Essential function of ADF/cofilin for myofibril assembly and maintenance has also been demonstrated in vertebrates (Ono, 2010), but the function of AIP1 in vertebrate muscle is unknown. Recently, AIP1 has been shown to be important for myofibril formation in Drosophila striated muscle (Schnorrer et al., 2010), but a role for ADF/cofilin in Drosophila muscle is unknown. Mammalian cofilin-2 (CFL2) is predominantly expressed in striated muscle (Ono et al., 1994; Thirion et al., 2001; Vartiainen et al., 2002), and knockdown of cofilin induces disorganization of myofibrils in cultured myocytes (Skwarek-Maruszewska et al., 2009). A mutation in the human CFL2 gene causes nemaline myopathy (Agrawal et al., 2007). Although mammals have three ADF/cofilin isoforms, only a single gene for AIP1 (also known as WDR1) is present in each mammalian genome. Mutations in the mouse AIP1 gene (WDR1) cause blood disorders, and a severe loss-of-function mutation is embryonic lethal (Kile et al., 2007). Therefore it is of great interest to see whether the WDR1-mutant mice exhibit any phenotypes in skeletal and cardiac muscles.
Comparison of the unc-60B–null and AIP1-depletion phenotypes also raises a new question. The unc-60B–null mutant is homozygous viable, whereas depletion of the two AIP1 isoforms is embryonic lethal. Our in vitro studies indicate that the interaction of UNC-78 or AIPL-1 with actin filaments is dependent on UNC-60B (Figure 5) (Mohri and Ono, 2003). UNC-60B alone can enhance actin filament disassembly and promote actin turnover in vitro (Yamashiro et al., 2005), but the strong AIP1-depletion phenotypes indicate that AIP1 proteins are required for mediating rapid actin turnover in vivo. On the other hand, viability of the unc-60B–null mutant should be supported by UNC-60A or AIP1 proteins or cooperation of them. However, our in vitro studies show that neither AIP1 isoform cooperates with UNC-60A in actin filament disassembly. In the unc-60B–null mutant, UNC-60A is not overexpressed in the body wall muscle (Ono et al., 2003), and compensatory expression of UNC-60A is not a likely mechanism of maintaining viability. A possible mechanism is that AIP1 proteins have an ADF/cofilin–independent function and support viability in the absence of UNC-60B. However, an ADF/cofilin–independent function of AIP1 proteins is unknown. In the absence of ADF/cofilin, AIP1 proteins only weakly interact with F-actin in vitro and show no actin-severing activity (Mohri and Ono, 2003; Ono et al., 2004). Another possible mechanism is that UNC-60A and AIP1 proteins cooperate in vivo in the presence of an unknown factor that allows their functional interaction. Coronin is a candidate factor that promotes cooperation of UNC-60A and AIP1 proteins. Coronin is a WD-repeat protein and enhances actin filament turnover synergistically with ADF/cofilin (Brieher et al., 2006; Cai et al., 2007b; Kueh et al., 2008; Gandhi et al., 2009) and AIP1 (Ishikawa-Ankerhold et al., 2010). In vitro, coronin is reported to enhance binding of ADF/cofilin to F-actin (Brieher et al., 2006), although discrepant results have also been reported (Cai et al., 2007a). C. elegans has a coronin gene (cor-1) that encodes multiple splice variants (Yonemura and Mabuchi, 2001), but its function is not understood. Thus functional analysis of coronin in C. elegans may reveal an additional regulatory mechanism for actin turnover during embryonic development.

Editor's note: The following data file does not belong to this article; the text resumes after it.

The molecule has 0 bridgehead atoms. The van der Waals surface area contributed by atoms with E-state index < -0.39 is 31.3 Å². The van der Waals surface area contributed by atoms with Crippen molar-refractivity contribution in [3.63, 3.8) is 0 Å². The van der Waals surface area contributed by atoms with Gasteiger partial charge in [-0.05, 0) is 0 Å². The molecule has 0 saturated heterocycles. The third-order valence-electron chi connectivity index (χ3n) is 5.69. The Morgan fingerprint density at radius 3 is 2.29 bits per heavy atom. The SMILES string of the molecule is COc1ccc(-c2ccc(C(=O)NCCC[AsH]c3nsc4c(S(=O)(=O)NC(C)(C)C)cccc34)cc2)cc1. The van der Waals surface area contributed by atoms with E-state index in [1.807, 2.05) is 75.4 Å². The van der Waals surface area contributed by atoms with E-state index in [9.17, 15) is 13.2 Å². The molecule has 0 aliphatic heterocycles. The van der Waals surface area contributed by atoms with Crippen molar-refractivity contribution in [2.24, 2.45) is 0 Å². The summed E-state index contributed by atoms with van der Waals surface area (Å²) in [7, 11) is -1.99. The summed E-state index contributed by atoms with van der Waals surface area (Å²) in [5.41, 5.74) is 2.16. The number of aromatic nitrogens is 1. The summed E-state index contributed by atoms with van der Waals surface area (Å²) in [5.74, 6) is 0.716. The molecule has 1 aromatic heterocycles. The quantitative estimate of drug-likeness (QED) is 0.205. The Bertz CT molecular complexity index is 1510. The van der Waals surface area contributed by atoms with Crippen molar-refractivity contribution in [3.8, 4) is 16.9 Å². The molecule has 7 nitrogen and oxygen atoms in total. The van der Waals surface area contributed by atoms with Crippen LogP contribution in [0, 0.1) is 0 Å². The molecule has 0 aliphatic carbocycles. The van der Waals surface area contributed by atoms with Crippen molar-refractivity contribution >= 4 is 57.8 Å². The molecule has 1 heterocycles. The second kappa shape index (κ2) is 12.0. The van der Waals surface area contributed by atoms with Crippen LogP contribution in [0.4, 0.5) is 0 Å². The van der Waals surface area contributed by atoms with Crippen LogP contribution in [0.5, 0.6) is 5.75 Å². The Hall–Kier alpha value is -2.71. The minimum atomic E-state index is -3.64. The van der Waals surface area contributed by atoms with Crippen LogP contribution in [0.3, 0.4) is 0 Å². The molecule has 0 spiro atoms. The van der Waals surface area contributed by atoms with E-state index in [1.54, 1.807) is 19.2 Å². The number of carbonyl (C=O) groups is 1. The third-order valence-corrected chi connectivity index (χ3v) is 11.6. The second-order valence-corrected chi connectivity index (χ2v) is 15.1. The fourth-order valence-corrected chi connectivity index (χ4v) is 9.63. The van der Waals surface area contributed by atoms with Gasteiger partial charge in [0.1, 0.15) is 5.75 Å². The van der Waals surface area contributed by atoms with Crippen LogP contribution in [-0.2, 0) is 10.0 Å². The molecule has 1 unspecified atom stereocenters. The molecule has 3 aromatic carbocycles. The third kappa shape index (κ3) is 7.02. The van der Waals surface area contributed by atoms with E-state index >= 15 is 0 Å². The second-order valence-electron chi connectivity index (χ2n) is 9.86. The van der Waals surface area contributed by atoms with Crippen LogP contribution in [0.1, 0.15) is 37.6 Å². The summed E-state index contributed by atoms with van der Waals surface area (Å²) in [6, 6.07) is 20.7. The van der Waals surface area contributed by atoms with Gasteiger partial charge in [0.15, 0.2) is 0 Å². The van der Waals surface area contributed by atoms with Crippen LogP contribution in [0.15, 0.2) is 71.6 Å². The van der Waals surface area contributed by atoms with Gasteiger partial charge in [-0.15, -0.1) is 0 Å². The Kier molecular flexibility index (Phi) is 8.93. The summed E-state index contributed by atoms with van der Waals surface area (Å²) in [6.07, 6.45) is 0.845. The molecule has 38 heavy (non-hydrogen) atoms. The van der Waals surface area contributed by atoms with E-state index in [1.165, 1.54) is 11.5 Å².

Our results demonstrated overlapping functions of AIPL-1 and UNC-78 in the body wall muscle. However, expression patterns of the two AIP1 isoforms are different in other tissues, suggesting that they also have distinct functions. AIPL-1 is expressed in the head neurons and the intestine, whereas UNC-78 is in the pharynx and the vulva. Although AIPL-1 specifically cooperates with UNC-60B (ADF/cofilin) in actin filament disassembly in vitro, UNC-60B is not detected in the head neurons and the intestine by immunohistochemistry (Ono et al., 2003). Instead, UNC-60A is expressed in these tissues (Ono et al., 2003). Again, these observations suggest that AIPL-1 has an ADF/cofilin–independent function or that a third factor enhances functional cooperation of AIPL-1 with UNC-60A. Nonetheless, we did not detect any phenotypes in the neurons and the intestine in the aipl-1–null mutant, and the function of aipl-1 in nonmuscle tissues is unknown.
We demonstrated that AIP1 proteins are essential in C. elegans. This is consistent with lethal phenotypes caused by AIP1 mutation or knockdown in Arabidopsis (Ketelaar et al., 2004), Drosophila (Ren et al., 2007), and mice (Kile et al., 2007). However, AIP1 is not essential in budding yeast (Iida and Yahara, 1999; Rodal et al., 1999) and Dictyostelium (Konzok et al., 1999). AIP1 is required for cell proliferation in Drosophila wings (Ren et al., 2007), and AIP1 knockdown moderately increases the rate of cytokinesis failure in Dictyostelium and mammalian cultured cells (Konzok et al., 1999; Kato et al., 2008). However, in AIP1-depleted C. elegans, early embryogenesis was superficially normal. Rather, lethality was caused by severe muscle defects that arrested body elongation during embryogenesis. Thus, although AIP1 proteins are involved in fundamental cell biological events, including cytokinesis and cell migration, its role apparently becomes more critical in multicellular organisms in which tissue-specific reorganization of the actin cytoskeleton is required for complex morphogenetic processes. Therefore analysis of functions of ADF/cofilin and AIP1 during development of other tissues and organs in multicellular organisms may reveal new regulatory mechanisms of morphogenesis.